They have thus created a rich design ecosystem in Mozilla Foundation organization.
Read Cassie's post. [6]

— 3. “Connaître et pratiquer le design graphique au collège”, designed by Fanette Mellier [7]

Visual and artistic culture in France
In many situations I observed that there is a huge lack of visual and artistic knowledge in France.
The posters we see in the street and the subway are so poorly designed. So are the printed matters, comparing to my Belgian friends nice works. Why?
I can pick at least two problems:
1— Decision-makers poor visual and artistic culture:
Graphic design assets that the public can see is produced for institutional or private organizations.
Finalized and chosen assets depend on decision-makers whose artistic culture is so poor that their point of view and decisions restrict the designers suggestions, creativity, potential, wishes.
To create high quality content, you must share a communal artistic language with your spokesperson, who gives you her/his trust and let you room for manoeuvre. In this situation were my best projects created.
2— Audience poor visual and artistic culture:
If audience were better educated, they may be able to criticize and ask for better quality products. They may influence the graphic design quality.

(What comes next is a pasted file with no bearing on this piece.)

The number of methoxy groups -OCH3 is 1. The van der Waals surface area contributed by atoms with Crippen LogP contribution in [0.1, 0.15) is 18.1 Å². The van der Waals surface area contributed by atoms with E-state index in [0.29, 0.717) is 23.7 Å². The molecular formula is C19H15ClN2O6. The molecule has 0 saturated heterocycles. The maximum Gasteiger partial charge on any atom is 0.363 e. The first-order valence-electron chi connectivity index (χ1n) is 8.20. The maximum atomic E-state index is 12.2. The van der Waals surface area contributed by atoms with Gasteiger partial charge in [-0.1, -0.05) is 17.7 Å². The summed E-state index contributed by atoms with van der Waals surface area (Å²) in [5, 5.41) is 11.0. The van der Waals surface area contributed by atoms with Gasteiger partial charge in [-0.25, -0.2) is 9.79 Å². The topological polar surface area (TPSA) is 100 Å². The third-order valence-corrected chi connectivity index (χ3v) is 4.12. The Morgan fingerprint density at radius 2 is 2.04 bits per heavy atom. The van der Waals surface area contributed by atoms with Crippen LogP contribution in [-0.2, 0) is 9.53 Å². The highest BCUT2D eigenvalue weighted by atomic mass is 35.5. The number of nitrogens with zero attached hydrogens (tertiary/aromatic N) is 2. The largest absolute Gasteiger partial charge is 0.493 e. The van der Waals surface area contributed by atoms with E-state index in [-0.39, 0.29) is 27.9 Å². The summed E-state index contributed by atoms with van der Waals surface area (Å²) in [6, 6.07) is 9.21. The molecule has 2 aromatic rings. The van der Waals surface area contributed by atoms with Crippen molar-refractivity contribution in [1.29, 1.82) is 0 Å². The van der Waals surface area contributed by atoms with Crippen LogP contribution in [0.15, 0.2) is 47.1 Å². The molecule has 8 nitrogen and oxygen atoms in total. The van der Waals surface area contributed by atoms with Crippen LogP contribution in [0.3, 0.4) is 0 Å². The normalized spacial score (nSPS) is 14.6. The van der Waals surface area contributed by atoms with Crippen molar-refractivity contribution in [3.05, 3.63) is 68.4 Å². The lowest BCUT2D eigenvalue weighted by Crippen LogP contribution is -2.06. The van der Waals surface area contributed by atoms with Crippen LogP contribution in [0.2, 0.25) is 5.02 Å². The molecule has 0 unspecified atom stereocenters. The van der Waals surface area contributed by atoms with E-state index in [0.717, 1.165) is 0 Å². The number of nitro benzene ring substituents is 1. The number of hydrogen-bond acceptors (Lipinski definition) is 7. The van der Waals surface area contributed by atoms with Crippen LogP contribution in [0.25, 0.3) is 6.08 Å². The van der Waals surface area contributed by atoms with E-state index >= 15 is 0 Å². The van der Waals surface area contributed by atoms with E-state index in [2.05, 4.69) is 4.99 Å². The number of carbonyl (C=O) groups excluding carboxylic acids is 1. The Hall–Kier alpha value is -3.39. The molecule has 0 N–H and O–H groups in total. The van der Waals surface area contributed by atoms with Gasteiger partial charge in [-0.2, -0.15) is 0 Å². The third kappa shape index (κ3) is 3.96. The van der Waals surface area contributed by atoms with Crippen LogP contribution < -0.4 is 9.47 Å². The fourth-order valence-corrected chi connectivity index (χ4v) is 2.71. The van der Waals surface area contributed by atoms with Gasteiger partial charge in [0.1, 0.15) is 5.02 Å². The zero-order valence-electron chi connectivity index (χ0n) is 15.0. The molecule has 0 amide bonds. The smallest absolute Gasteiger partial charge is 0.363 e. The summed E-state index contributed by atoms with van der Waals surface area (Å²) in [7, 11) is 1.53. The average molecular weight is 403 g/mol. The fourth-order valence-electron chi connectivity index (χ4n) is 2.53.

Access to culture and knowledge is still the privilege of the French elite. As designers we have to change that.

How to spread artistic knowledge and practice?
I see different solutions to pull out of a slump.
How to create situations to share artistic knowledge with everyone?
As some friends do in Brussels (Anne Brugni, Made in Kit): workshops for children who manipulate colored and cut shapes, build graphic arrangements. Art should be taught from preschool to secondary shool. Art should be everywhere at every age.
This is a field in which I would like to get involved.

“Connaître et pratiquer le design graphique au collège”: what is it?
It is a educational kit created in 2015, made up of typography, colors, data visualization, images and page setting resources.
Its goal is to make students (11 to 14-years-old) discover what graphic design is about and revealing the importance of graphic design in our daily lives.
I am pleased to discover this initiative and I am curious to see how it is used, and what it will change in the perception of the teachers and these teenagers-future adults. I will try to get some feedback from teachers or students.

Série Graphique, Fanette Mellier, 2015
Série Graphique - Connaître et pratiquer le design graphique au collège, 2015